The Influx Of Toxic Leaders And What We Should Do About It

In this day and age, we are witnessing the influx of toxic leaders in our offices. Although some people claim they want positive and caring leaders, however, we choose our leaders who are the exact opposite of what we need. We tend to hire psychopaths, narcissistic and egotistical jerks who value themselves over everyone. As a result, their negative impact can severely affect and even destroy organizations.

Unfortunately, these toxic leaders sometimes get away with certain misgivings as they are forgiven, solely due to the fact that they measure their success mainly in fiscal terms, or perhaps they bring some kind of charisma to the table, which is very valuable to the organization.

Toxic Workplaces Can Be Characterized as Follows:

  • All sticks and no carrots. As near as I can tell, management only focuses mainly on the negatives instead of the positives, regarding employees. Managers are too busy correcting how certain tasks should be delegated; so as a result, employees tend to feel worthless. Thus, their productivity is limited.
  • Bullies rule the roost. According to recent studies, most management either bully employees directly or tolerate it when it occurs amongst staff.
  • Losing the human touch. As humans, we are often withheld by the misconception that we are just objects or expenses, rather than assets. And never is this more apparent than how certain managers treat their employees. Leaders fail to be compassionate and emphasizing towards employees.

Toxic leadership is a virus that is spreading rapidly

In accordance with a survey conveyed by the Workplace Bullying Institute, in 2010, it was reported that 31 percent of the American workforce have somehow directly experienced bullying, or mistreatment by their manager either in a form of verbal abuse, humiliation or vandalism of work performance, while another 15 percent said they witnessed bullying at their workplaces. Some have also been mistreated due to a different race, sex or class.

And you’ve guessed it…! Almost 75 percent of those bullies are bosses.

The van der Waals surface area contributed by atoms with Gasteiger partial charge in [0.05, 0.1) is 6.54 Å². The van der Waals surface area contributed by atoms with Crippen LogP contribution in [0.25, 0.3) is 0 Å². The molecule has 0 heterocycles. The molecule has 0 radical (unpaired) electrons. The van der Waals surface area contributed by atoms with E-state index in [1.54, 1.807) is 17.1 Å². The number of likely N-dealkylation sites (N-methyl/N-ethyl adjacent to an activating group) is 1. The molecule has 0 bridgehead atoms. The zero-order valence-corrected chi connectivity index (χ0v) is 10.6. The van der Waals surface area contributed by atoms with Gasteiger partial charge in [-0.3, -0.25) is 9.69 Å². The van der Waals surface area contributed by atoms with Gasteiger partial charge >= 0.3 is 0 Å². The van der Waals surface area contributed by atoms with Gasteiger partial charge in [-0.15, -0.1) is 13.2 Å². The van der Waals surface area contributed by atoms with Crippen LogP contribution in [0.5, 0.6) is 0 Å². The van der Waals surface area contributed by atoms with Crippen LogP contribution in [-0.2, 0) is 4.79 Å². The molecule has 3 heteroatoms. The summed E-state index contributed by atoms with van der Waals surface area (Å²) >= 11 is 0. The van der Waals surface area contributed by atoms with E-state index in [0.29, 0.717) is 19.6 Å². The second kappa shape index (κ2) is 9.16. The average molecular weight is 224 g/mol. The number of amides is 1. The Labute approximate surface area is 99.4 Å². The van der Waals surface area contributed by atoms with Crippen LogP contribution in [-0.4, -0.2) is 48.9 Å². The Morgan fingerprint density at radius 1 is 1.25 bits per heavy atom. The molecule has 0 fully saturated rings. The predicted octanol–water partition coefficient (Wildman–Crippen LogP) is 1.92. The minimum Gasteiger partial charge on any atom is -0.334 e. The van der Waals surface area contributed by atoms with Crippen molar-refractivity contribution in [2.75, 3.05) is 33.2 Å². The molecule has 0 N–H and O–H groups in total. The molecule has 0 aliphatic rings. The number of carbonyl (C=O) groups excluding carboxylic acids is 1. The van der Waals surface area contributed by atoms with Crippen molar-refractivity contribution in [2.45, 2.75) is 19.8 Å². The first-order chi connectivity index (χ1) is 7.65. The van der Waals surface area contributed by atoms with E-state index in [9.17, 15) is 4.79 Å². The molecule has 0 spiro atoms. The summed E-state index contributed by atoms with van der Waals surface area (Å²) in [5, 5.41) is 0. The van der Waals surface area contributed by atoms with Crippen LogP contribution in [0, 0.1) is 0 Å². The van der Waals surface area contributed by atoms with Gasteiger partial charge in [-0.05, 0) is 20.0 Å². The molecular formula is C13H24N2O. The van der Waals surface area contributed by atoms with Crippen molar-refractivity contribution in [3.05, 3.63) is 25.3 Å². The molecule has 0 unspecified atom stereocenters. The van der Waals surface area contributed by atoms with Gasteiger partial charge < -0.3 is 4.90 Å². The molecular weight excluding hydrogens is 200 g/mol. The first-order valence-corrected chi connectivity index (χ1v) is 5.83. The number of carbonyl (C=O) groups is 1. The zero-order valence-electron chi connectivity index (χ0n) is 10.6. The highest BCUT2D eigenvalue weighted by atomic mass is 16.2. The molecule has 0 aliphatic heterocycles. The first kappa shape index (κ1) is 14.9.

Toxic leaders can be characterized by the following behaviors:

  • Corrodes the dignity, self-worth and efficacy of others.
  • A Bully, narcissist, or psychopath.
  • Thwarts their followers and leaves the organization worse off than when they found it.
  • Intentionally feeds their followers illusions and fantasies about a secret plan or mystical vision.
  • Plays to the basest fears and needs of the followers.
  • Threatens or punishes those who fail to perform up to par.
  • Charms, cultivates and deceives followers.
  • Never accepts a blame.
  • Frequently criticizes others.
  • Paranoid.
  • Isn’t open to criticism and will seek vengeance against those who give it.
  • Tends to frequently exhibit mood swings and arrogance.
  • Makes many promises that never happen.
  • Takes credit for others’ work.

These toxic leaders tend to corrode the strength of their organizations. Their obnoxiousness and mountain-like ego cause employees to fear whether they are going to delegate a task poorly, which the boss will hate.

Working with a toxic boss can be very challenging. The best thing to do is learn how to deal with them.

Here are a few recommendations:

  1. Those in charge of hiring senior executives, e.g. Board of directors, recruiters, and CEOs ought to emphasize on what really constitutes good leadership. Physiological assessments should be part of the recruitment process to detect those who are extremely narcissistic and lack leadership qualities.
  2. The probationary period should be extended to at least a year for new hires. Doing so will allow time for the honeymoon period to end and for them to show their true colors, regarding manipulative personalities.
  3. New senior executives should be assigned, or obliged to have an executive coach who has the capacity to report any form of misconduct to the senior authorities.

Toxic leaders are prevailing continuously in our political, business and social functions, which serves as a serious threat.

Immediate action needs to be taken before more people and organizations are damaged.

Leave a Reply

Your email address will not be published. Required fields are marked *